Bacterial strains used in this study are listed in Table 1. B. amyloliquefaciens FZB42 was deposited as strain 10A6T in the culture collection of the Bacillus Genetic Stock Center and as strain B. amyloliquefaciens DSM23117T in the DSMZ culture collection [7]. All strains were grown in liquid Luria broth (LB) or solidified with 1.5% agar at 30°C. When necessary, appropriate antibiotics (ampicillin 100 µg/ml, kanamycin 5 µg/ml, erythromycin 1 µg/ml/lincomycin 25 µg/ml) were added to the medium. For biofilm formation screening, bacteria were grown in MSgg medium [17]. The duckweed clone L. minor ST was isolated by Pirson and Seidel [18], and was delivered from the culture collection of the Botanical Institute of Jena, Germany. L. minor ST was propagated axenically in filter sterilized Steinberg medium as described previously [9].

Transposon mutagenesis in B. amyloliquefaciens

The mariner based transposon TnYLB-1 plasmid was used to generate a transposon library according to Haldenwang (Le Breton et al. 2006). Plasmids pMarA and pMarB differ in the promoters that drive the expression of the Himar1 transposase gene. pMarA has Himar1 under the transcriptional control of housekeeping σ factor σA of B. subtilis, while pMarB B uses the general stress response σ factor σB for transposase expression. Plasmid pMarC has no transposase gene as well as its promoter and is used as a control [19]. In brief, plasmids pMarA, pMarB and pMarC were transformed into B. amyloliquefaciens FZB42. Competent cells of B. amyloliquefaciens were obtained by modifying the two-step protocol of Kunst and Rapoport [20] according to Idris et al. [9]. Transformants were screened for plasmid-associated properties, i.e. Kanr and Ermr at permissive temperature for plasmid replication (30°C) and Kanr and Erms at the restrictive temperature (48°C). To verify that these transformants contained the original intact plasmid the plasmid was extracted from the transformants and transformed into E. coli DH5α. Plasmid DNA was extracted from E. coli DH5α and subjected to restriction endonuclease analysis with EcoRI. The restriction was then analyzed through agarose gel electrophoresis to verify that the transformants contained the correct plasmid. (Fig. S1). For inducing transposition, isolated clones were grown overnight in liquid LB medium at 37°C, and then portions of each culture were plated on either LB, LB and Kan (5 µg/ml), LB and Erm (1 µg/ml) and incubated at non-permissive temperature for plasmid replication (48°C) to select for transposants as described previously [19].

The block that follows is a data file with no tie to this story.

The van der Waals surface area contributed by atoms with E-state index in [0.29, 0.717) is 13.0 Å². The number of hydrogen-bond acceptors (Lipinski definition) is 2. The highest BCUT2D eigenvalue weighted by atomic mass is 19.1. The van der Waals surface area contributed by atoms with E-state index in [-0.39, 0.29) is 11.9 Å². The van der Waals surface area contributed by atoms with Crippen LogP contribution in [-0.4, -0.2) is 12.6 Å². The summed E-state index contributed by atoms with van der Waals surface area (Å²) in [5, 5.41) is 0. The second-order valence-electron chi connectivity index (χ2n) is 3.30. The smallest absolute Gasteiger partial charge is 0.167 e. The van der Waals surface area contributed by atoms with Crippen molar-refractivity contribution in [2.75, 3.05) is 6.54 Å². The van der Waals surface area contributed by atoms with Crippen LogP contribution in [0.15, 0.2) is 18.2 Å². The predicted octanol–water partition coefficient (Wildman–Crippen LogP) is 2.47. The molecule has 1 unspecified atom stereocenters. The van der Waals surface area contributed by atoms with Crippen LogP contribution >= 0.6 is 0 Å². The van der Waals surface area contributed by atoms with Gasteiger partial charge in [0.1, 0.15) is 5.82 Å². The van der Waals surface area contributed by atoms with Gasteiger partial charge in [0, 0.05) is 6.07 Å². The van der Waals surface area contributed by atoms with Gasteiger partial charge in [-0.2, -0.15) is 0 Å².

For mapping of transposon insertion sites, five micrograms of genomic DNA isolated from the transposant, was digested with Taq I. The reaction mixture was circularised in a ligation reaction using ‘Rapid Ligation’ kit (Fermentas, Germany) at a DNA concentration of 5 ng/µl. Inverse PCR was performed with 100 ng of ligated DNA using primers oIPCR1 and oIPCR2, which face outward from the transposon sequence. IPCR products were purified using PCR purification kit (Amersham, UK) and sequenced using the primer oIPCR3 (Table 1).

Southern hybridization